SIDE BY SIDE
From the heritage-laden north side of the Han River to the more modern south, the two halves of Seoul offer a medley of attractions for event delegates with free time, writes Craig Bright
Seoul’s list of tourist activities and attractions is long and varied, representing a deep well of opportunity for those intent on exploring beyond the conference hall. With exhibition venues and MICE-focused hotels spread throughout the city, Seoul’s extensive subway network ensures delegates can easily traverse the sprawling metropolis to delve into its diverse offerings, from food, heritage and retail to pop culture or natural landscapes.
Divided by the intersecting Han River, Seoul has expanded in modern times from its old north-side cityscape to now include a modern area south of the river. A plethora of commercial, financial, retail and entertainment developments can now be found here, while the bulk of the city’s history and heritage is located to the north.
“Many of our competitors are located in Seoul’s southern area, but location-wise it’s not the same,” says Bruce Lee, general manager and president of the Grand Ambassador Seoul hotel in Jangchung-dong on the north side of the river.“We benefit a lot from our location, near to Namsan Park, Myeongdong, Dongdaemun and Itaewon. These are all areas many foreigners are keen to see.”
Whether you’re staying in the north or south of Seoul, however, visiting its many attractions is becoming increasingly easy. For starters, Seoul’s main international airport at Incheon is undergoing a major expansion with the opening of its new Terminal 2 building at the end of this year, along with upgrades to its leisure options in the near future. These include a new entertainment and retail“airport city”, integrated resorts and a second golf course all located nearby.
Meanwhile in July last year, the Seoul Tourism Organization (STO) together with the Seoul Metropolitan Government launched the Discover Seoul Pass, a 24-hour pass providing access to 16 of the city’s most popular sites. While many delegates may be the recipient of another of STO’s MICE initiatives – the Seoul MICE card, which functions as a partially pre-paid travel card for participants of qualifying events the Discover Seoul Pass specifically offers a more leisure and downtime-focused function. Costing 39,900 won/`2,277 and connected to a downloadable app with site information and a countdown timer, it acts both as a travel card and entry ticket for tourist sites. (A brand-new 48-hour version was launched at the start of May, costing 55,000 won/`8,858 and giving access to more than 20 attractions, plus discounts and coupons for 13 shops and venues.)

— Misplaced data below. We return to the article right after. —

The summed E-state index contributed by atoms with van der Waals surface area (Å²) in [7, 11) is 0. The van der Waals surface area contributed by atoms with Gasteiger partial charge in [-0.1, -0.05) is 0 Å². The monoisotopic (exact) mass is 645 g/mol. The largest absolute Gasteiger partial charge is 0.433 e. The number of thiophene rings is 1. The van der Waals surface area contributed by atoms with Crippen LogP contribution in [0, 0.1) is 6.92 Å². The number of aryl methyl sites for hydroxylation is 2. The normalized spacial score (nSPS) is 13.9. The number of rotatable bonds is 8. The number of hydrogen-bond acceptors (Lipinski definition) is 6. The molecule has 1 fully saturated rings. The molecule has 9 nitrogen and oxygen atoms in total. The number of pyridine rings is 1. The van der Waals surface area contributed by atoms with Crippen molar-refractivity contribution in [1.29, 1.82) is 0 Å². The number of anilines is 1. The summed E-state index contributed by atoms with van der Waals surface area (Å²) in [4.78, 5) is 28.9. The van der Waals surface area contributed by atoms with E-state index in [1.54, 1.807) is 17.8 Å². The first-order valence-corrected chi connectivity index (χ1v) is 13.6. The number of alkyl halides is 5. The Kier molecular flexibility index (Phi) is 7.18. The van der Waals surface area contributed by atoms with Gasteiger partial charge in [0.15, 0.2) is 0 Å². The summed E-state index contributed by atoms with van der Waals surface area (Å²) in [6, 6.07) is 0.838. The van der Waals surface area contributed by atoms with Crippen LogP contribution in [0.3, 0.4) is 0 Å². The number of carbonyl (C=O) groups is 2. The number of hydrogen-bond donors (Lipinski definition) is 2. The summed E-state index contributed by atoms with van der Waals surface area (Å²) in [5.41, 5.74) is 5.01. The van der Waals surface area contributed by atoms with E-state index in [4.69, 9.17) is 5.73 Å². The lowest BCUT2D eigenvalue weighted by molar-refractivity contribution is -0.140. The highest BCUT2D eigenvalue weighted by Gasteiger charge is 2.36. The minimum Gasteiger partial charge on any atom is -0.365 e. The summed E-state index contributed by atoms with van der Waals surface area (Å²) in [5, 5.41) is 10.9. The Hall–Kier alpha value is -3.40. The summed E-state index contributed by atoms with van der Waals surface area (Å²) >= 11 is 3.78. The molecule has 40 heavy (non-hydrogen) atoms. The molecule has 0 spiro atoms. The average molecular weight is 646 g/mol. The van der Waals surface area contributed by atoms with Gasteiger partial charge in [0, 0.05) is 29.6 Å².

“Both MICE and leisure tourists benefit from the Discover Seoul Pass and One More Trip, an online platform allowing locals to sell unique experiences and tours while offering participants a memorable and different experience,”says Park Jin-Hyeok, director of the Seoul Convention Bureau (SCB). “These include Korean brewery tours, traditional seal making and Korean barbecue tours, among others.”
The most notable attractions included in the pass are Seoul’s four major palaces, all located on the north side of the river. While Gyeongbokgung Palace – the largest – is perhaps the most popular, Changdeokgung and the directly connected Changgyeonggung Palace in Jongno district are also a joy to explore.
Built in 1405, Changdeokgung was named a Unesco World Heritage Site in 1997. The palace buildings vary significantly in scale and style, with ornately designed interiors and large courtyards connected by winding, tree-lined paths. Beyond the palace buildings is the Huwon Secret Garden, which harbours bucolic ponds and streams (cdg.go.kr). Changgyeonggung is a smaller palace built in 1483 as a residence for wives and concubines. Here you can also wander freely through the smaller-scale buildings, courtyards and gardens with waterways and bridges (english.visitseoul.net).
To the southwest is another popular historic attraction: Dongdaemun Gate. One of the eight gates of the old Seoul City Wall (parts of which still remain and can be hiked along), Dongdaemun now sits somewhat incongruously in the midst of one of the city’s top shopping and entertainment districts. The revitalised Cheonggyecheon Stream that bisects the old city centre passes close by; markets and 24-hour malls sell all manner of goods; and the Dongdaemun Design Plaza showcases exhibitions, forums and fashion shows.